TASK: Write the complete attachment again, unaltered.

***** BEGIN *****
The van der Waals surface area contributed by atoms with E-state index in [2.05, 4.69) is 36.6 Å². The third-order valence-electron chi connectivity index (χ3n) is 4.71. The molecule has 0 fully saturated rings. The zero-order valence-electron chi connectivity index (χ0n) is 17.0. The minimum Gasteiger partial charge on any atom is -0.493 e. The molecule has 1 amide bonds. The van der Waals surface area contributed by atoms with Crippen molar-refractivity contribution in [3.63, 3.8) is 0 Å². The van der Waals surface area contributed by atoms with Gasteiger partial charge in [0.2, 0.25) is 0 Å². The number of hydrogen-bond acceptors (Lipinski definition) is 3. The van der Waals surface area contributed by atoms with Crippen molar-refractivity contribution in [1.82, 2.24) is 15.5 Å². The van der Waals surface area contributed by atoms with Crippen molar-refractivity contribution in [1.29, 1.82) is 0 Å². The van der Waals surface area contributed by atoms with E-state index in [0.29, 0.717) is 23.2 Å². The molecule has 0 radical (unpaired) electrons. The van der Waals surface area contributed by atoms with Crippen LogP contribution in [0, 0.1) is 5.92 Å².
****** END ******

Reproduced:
The van der Waals surface area contributed by atoms with E-state index in [2.05, 4.69) is 36.6 Å². The third-order valence-electron chi connectivity index (χ3n) is 4.71. The molecule has 0 fully saturated rings. The zero-order valence-electron chi connectivity index (χ0n) is 17.0. The minimum Gasteiger partial charge on any atom is -0.493 e. The molecule has 1 amide bonds. The van der Waals surface area contributed by atoms with Crippen molar-refractivity contribution in [3.63, 3.8) is 0 Å². The van der Waals surface area contributed by atoms with Gasteiger partial charge in [0.2, 0.25) is 0 Å². The number of hydrogen-bond acceptors (Lipinski definition) is 3. The van der Waals surface area contributed by atoms with Crippen molar-refractivity contribution in [1.82, 2.24) is 15.5 Å². The van der Waals surface area contributed by atoms with Crippen molar-refractivity contribution in [1.29, 1.82) is 0 Å². The van der Waals surface area contributed by atoms with E-state index in [0.29, 0.717) is 23.2 Å². The molecule has 0 radical (unpaired) electrons. The van der Waals surface area contributed by atoms with Crippen LogP contribution in [0, 0.1) is 5.92 Å².